A Beginner-Friendly Guide To Dehydrating Broccoli

how to dehydrate broccoli


Although broccoli is a cool weather crop, I — like most people — enjoy it year-round. It’s delicious, nutritious, and perfectly complements pretty much any savory dish. While there are a variety of ways to preserve your broccoli harvest, I’ve found that dehydrating it is one of the best ways.

Dehydrating your broccoli not only prolongs its shelf life and preserves the veggie’s taste and texture, but it also drastically reduces the amount of space the broccoli takes up. That makes dehydrated broccoli the perfect addition to a minimalist kitchen and helps you save space without sacrificing things like flavor and quality.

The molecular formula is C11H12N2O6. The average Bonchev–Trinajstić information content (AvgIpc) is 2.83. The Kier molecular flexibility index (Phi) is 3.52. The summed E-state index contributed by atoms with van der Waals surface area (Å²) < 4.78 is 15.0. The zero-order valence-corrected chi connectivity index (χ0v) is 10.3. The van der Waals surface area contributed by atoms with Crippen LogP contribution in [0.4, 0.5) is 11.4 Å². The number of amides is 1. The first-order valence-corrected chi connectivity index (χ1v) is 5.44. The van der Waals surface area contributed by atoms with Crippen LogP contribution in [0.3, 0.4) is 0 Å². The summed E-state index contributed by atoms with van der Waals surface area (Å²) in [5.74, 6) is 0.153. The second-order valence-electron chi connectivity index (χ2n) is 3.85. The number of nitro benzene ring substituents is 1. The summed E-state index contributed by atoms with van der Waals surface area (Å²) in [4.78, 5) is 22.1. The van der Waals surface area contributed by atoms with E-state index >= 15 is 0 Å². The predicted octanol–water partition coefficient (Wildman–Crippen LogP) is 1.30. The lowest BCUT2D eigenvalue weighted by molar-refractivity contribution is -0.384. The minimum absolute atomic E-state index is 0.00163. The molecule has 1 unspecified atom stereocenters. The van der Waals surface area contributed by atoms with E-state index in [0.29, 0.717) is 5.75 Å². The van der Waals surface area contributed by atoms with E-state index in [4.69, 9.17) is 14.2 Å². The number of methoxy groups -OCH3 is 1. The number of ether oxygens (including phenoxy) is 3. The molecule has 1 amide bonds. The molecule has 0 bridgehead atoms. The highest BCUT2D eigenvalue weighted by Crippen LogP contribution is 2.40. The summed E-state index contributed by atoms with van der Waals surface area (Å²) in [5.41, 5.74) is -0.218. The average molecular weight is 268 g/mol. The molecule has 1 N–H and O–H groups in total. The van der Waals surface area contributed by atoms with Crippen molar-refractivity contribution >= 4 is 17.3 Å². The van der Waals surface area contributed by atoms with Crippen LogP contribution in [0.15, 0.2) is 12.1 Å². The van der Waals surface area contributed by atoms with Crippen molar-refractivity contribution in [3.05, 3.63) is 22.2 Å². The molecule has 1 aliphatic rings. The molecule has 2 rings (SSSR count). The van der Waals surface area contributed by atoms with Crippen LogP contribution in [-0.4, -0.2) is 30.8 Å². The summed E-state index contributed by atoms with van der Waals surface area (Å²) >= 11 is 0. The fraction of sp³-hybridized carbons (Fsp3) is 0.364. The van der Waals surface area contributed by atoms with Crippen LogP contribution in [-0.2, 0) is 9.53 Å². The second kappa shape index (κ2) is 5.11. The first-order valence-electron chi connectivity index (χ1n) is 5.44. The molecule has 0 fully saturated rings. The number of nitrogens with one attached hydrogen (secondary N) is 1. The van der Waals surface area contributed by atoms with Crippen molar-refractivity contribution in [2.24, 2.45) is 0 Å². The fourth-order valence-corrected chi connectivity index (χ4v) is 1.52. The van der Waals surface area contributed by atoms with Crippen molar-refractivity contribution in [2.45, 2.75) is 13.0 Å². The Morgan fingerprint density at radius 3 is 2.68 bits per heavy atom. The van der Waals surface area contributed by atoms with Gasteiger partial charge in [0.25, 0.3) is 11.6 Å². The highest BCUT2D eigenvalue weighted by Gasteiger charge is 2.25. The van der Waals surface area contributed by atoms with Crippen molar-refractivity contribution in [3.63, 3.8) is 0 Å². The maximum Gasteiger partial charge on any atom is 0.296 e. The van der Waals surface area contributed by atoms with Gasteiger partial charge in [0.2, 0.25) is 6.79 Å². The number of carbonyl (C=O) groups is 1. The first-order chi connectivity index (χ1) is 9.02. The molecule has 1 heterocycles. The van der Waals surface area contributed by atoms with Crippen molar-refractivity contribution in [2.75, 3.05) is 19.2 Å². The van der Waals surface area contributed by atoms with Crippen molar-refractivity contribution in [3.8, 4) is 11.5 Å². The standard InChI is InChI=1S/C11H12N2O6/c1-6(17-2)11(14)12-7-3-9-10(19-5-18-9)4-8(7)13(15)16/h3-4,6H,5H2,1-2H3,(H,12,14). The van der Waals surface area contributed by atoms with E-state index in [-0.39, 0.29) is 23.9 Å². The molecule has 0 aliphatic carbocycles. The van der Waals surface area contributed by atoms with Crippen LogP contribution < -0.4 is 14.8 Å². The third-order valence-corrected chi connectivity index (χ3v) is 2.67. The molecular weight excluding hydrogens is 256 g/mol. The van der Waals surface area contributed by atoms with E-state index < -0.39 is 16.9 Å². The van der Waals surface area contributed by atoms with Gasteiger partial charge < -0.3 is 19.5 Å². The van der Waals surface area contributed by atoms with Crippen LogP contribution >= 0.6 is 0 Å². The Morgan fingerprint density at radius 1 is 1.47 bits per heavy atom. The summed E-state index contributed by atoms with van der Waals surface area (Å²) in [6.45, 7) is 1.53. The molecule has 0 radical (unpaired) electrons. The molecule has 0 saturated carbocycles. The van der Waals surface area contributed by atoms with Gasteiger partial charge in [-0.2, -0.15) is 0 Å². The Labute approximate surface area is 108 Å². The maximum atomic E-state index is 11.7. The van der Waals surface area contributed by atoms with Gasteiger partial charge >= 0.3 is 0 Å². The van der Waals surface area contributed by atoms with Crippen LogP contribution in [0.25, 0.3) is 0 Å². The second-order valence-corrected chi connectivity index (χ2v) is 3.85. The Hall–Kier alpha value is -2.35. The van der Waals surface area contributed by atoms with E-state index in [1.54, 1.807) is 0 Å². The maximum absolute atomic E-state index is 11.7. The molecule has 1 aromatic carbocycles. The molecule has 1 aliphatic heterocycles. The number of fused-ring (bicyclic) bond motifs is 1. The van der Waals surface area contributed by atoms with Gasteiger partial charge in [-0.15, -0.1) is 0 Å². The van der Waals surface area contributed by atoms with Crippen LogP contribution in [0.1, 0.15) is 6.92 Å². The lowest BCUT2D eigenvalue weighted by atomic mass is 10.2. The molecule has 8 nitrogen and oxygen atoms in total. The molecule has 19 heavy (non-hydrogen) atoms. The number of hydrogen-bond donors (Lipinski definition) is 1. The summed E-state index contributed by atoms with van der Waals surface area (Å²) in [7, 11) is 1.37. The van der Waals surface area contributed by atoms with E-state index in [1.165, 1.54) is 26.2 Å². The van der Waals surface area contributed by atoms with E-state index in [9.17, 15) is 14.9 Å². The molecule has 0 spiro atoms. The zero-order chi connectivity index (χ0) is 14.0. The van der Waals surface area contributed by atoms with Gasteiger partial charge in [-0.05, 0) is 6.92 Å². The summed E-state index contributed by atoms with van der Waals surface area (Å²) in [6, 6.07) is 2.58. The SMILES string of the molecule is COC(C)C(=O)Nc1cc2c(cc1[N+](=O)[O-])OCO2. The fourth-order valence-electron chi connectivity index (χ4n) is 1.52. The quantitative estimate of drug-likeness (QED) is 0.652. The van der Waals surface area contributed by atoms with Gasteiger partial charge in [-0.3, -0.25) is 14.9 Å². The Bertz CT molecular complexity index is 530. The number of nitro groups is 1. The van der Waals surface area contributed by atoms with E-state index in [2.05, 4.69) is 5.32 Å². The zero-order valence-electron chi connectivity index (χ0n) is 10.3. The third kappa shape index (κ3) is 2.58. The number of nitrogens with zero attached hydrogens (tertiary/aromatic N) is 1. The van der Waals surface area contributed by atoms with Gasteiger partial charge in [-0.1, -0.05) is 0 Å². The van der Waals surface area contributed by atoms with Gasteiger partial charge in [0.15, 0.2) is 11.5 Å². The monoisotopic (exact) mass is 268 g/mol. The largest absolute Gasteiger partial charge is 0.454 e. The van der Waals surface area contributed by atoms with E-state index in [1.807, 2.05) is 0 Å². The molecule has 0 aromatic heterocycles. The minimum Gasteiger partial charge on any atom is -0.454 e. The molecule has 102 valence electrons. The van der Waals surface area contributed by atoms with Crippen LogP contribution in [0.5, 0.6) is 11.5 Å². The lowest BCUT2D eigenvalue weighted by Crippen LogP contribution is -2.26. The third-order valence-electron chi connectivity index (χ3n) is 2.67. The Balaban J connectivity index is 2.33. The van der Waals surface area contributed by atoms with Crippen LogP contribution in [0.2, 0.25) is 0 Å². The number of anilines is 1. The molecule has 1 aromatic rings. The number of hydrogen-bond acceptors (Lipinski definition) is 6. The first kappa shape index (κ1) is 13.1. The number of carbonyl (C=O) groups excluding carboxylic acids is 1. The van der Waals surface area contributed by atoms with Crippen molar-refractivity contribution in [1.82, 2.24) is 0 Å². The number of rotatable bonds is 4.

prepping broccoli to be dehydrated
ryans tiny house

Hi, I’m Ryan

For many people, fall represents the end of the growing season. But I think that couldn’t be further from the truth. Cool-weather crops like broccoli are an indispensable part of my homestead. And with this process for dehydrating broccoli, you can enjoy it for months to come.

ryan mitchell simple living expert

Can You Dehydrate Broccoli?

Can You Dehydrate Broccoli

You can absolutely dehydrate broccoli! In fact, with a little prep work, the vegetable holds up surprisingly well to the process. Unlike other food preservation methods, such as freezing and canning, dehydrating broccoli helps preserve a firm, slightly crispy texture.

In addition to being absolutely delicious, dehydrated broccoli is packed with essential nutrients, including calcium, iron, vitamin C, protein, and magnesium.

dehydrated broccoli is packed with nutrients

What Varieties Of Broccoli Can Be Dehydrated?